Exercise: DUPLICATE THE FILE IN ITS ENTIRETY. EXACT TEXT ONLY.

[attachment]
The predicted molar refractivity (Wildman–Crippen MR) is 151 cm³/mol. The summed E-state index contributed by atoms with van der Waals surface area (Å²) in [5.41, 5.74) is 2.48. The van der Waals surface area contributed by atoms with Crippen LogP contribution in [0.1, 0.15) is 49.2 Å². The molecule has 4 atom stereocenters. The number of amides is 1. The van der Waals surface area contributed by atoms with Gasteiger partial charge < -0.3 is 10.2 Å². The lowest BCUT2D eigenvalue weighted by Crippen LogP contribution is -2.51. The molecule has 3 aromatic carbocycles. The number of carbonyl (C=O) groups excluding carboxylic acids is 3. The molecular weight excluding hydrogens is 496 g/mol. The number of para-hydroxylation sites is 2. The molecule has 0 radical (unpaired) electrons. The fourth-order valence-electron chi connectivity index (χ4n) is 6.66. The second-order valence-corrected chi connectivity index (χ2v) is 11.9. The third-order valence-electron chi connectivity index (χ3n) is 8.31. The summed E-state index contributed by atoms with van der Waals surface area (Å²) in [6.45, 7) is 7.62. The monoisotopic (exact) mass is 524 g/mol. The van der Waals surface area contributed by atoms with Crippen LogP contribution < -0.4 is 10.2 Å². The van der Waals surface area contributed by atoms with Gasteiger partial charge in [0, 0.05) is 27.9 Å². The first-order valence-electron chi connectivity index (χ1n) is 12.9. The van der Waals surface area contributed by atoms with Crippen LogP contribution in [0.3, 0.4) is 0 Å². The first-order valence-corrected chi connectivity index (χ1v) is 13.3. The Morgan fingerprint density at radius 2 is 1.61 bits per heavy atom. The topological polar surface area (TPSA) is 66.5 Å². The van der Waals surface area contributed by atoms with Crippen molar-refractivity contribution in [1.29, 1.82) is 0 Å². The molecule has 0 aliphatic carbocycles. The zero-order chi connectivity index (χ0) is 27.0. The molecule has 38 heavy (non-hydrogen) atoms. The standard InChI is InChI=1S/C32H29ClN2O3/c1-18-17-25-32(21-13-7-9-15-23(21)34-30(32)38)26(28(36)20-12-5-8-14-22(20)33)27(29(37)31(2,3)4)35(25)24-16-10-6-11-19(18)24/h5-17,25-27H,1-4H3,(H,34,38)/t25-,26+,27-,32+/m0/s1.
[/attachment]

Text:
The predicted molar refractivity (Wildman–Crippen MR) is 151 cm³/mol. The summed E-state index contributed by atoms with van der Waals surface area (Å²) in [5.41, 5.74) is 2.48. The van der Waals surface area contributed by atoms with Crippen LogP contribution in [0.1, 0.15) is 49.2 Å². The molecule has 4 atom stereocenters. The number of amides is 1. The van der Waals surface area contributed by atoms with Gasteiger partial charge < -0.3 is 10.2 Å². The lowest BCUT2D eigenvalue weighted by Crippen LogP contribution is -2.51. The molecule has 3 aromatic carbocycles. The number of carbonyl (C=O) groups excluding carboxylic acids is 3. The molecular weight excluding hydrogens is 496 g/mol. The number of para-hydroxylation sites is 2. The molecule has 0 radical (unpaired) electrons. The fourth-order valence-electron chi connectivity index (χ4n) is 6.66. The second-order valence-corrected chi connectivity index (χ2v) is 11.9. The third-order valence-electron chi connectivity index (χ3n) is 8.31. The summed E-state index contributed by atoms with van der Waals surface area (Å²) in [6.45, 7) is 7.62. The monoisotopic (exact) mass is 524 g/mol. The van der Waals surface area contributed by atoms with Crippen LogP contribution < -0.4 is 10.2 Å². The van der Waals surface area contributed by atoms with Gasteiger partial charge in [0, 0.05) is 27.9 Å². The first-order valence-electron chi connectivity index (χ1n) is 12.9. The van der Waals surface area contributed by atoms with Crippen LogP contribution in [0.3, 0.4) is 0 Å². The first-order valence-corrected chi connectivity index (χ1v) is 13.3. The Morgan fingerprint density at radius 2 is 1.61 bits per heavy atom. The topological polar surface area (TPSA) is 66.5 Å². The van der Waals surface area contributed by atoms with Crippen molar-refractivity contribution in [1.29, 1.82) is 0 Å². The molecule has 0 aliphatic carbocycles. The zero-order chi connectivity index (χ0) is 27.0. The molecule has 38 heavy (non-hydrogen) atoms. The standard InChI is InChI=1S/C32H29ClN2O3/c1-18-17-25-32(21-13-7-9-15-23(21)34-30(32)38)26(28(36)20-12-5-8-14-22(20)33)27(29(37)31(2,3)4)35(25)24-16-10-6-11-19(18)24/h5-17,25-27H,1-4H3,(H,34,38)/t25-,26+,27-,32+/m0/s1.